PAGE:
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Conference Board of Canada report says it’s time to make physical activity the norm at work

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A new report by the Conference Board of Canada is calling on employers to make exercise in the workplace "accepted and expected."

The

Moving Ahead: Workplace Interventions to Reduce Physical Inactivity and Sedentary Behaviour

report identifies two broad types of initiatives that employers can implement in their workplaces to effect change:

•initiatives intended for the entire employee population such as awareness campaigns, education programs and instructor-led activity sessions

•initiatives targeting the particular needs of specific, high-risk employees like health coaching or counselling and targeted activity sessions led by an instructor.

"With more than half of Canadians spending at least one-third of their waking hours at work, the workplace is an ideal and important setting for health promotion," said Louis Thériault, vice-president, public policy, the Conference Board of Canada. "Corporate wellness initiatives must fit with the organizational culture so that employees are more likely to participate."

In addition, inactive employees must decide to change their behaviours and participate, which is a challenge in most organizations. Faced with competing priorities, employees often feel that they cannot prioritize their health.

“Our bodies’ natural desires to move are affected by our information-age sedentary jobs, the ever-present lure of screens and our love affair with the car. The challenge is not just to provide opportunities to be more active, but to shift Canadian cultural norms so that sitting less and moving more are expected and accepted at work,” said Elio Antunes, president and CEO, ParticipACTION.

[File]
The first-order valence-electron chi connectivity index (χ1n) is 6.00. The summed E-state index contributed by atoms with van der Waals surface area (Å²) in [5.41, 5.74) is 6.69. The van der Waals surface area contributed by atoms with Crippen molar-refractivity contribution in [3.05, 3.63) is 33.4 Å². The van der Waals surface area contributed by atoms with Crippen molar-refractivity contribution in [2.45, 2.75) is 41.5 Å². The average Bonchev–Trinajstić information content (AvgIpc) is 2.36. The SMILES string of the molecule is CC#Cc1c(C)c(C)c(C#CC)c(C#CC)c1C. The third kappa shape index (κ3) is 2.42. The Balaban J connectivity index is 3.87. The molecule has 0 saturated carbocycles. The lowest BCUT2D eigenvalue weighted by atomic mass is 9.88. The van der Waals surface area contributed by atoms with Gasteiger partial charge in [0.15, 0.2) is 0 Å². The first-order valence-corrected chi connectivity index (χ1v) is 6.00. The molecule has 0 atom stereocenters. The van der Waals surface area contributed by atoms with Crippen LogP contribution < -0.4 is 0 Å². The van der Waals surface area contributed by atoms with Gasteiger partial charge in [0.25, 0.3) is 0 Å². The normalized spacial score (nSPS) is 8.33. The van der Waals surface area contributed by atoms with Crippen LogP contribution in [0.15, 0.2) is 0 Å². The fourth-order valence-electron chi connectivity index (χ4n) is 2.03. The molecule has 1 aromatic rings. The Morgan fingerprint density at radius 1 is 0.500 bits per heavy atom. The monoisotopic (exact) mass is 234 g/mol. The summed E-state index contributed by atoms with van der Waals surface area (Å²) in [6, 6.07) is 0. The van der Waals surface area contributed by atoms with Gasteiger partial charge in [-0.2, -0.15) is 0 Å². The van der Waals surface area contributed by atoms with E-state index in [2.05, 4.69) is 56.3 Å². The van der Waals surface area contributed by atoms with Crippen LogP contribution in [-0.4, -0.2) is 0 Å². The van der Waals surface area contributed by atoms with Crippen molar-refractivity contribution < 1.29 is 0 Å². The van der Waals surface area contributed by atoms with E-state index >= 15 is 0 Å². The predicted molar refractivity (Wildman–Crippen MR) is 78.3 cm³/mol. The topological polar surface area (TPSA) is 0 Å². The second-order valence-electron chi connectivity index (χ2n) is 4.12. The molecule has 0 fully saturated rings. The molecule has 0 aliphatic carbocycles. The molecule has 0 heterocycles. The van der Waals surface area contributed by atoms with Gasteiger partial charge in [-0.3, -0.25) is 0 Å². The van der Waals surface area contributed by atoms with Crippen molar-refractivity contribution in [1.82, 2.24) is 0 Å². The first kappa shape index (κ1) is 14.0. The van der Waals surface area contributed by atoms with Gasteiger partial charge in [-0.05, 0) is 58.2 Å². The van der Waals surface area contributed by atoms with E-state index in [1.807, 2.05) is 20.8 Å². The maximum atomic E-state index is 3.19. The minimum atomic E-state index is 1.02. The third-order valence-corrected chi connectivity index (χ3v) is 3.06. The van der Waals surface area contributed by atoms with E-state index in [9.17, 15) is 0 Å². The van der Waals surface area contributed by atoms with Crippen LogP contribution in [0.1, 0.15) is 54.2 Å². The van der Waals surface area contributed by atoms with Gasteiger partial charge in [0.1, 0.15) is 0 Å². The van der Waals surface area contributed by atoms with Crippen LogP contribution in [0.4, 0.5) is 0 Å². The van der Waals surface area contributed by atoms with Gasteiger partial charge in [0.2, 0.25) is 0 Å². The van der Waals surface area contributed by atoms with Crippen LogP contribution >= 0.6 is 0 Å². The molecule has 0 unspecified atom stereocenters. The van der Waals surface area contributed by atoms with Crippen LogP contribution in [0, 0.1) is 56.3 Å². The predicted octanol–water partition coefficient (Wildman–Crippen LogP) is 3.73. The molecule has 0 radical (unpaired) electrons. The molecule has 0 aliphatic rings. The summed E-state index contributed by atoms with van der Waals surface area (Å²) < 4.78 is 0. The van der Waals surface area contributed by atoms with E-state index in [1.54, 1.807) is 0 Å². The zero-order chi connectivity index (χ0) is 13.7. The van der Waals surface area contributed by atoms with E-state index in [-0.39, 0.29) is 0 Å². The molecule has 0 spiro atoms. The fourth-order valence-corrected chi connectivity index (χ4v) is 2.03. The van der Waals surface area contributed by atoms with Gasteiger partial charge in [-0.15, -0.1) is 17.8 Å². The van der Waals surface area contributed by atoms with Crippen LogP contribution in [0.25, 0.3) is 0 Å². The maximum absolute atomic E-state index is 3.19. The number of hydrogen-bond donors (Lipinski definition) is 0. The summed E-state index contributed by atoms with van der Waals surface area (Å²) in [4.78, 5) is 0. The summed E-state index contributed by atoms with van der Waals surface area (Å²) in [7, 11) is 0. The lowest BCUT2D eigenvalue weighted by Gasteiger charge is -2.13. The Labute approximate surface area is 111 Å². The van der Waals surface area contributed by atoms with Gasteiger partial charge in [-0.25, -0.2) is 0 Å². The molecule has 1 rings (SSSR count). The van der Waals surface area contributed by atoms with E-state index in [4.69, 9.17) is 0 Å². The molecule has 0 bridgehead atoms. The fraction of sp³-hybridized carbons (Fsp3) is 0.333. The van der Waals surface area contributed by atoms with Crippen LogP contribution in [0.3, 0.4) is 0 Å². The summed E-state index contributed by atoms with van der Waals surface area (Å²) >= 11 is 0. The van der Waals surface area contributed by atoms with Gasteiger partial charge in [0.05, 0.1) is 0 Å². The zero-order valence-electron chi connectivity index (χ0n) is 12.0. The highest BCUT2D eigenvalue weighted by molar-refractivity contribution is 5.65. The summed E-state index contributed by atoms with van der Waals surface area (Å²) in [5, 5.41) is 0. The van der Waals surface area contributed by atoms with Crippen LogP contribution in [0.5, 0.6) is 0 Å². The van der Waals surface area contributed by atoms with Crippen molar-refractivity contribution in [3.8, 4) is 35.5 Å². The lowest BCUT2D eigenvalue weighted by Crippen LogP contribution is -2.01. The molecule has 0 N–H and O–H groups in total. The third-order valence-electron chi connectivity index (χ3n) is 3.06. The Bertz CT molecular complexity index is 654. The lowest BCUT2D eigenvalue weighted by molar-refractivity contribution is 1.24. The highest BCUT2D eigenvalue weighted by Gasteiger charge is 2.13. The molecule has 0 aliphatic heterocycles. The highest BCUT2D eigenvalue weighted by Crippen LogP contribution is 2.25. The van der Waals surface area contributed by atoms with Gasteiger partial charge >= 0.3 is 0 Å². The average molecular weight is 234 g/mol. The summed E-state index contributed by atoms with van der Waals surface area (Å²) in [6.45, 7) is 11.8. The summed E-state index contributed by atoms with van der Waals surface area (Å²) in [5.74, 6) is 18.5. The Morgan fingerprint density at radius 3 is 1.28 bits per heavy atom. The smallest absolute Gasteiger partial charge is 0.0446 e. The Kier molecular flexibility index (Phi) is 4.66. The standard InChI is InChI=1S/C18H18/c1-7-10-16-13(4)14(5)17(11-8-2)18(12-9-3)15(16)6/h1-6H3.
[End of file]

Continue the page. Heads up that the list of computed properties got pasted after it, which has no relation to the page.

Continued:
The report also highlights several organizations that have successfully put these types of initiatives into practice.

• Standard Life hopes to integrate its health and wellness initiatives with health and absence management. It offered a health risk assessment (HRA) to its employees to determine the health risk factors that were predominant in the employee population.

• Chevron Canada has established wellness initiatives to improve and encourage healthy, active lifestyles at its Calgary headquarters. It includes on-site lifestyle centre, a Fitbit that tracks physical activity, twice-a-day fit breaks, ergonomic software to count key and mouse strokes, and a free health screening assessments by a third party provider. Chevron Canada has targeted strategies to promote healthy lifestyles at other locations.

• RBC has developed a wellness communication strategy that includes multiple online platforms and grassroots-based programs led by local "Wellness Champions." To encourage participation in its wellness initiatives and reward healthy behaviours, RBC provides “wellness credits” for employees participating in these programs.  

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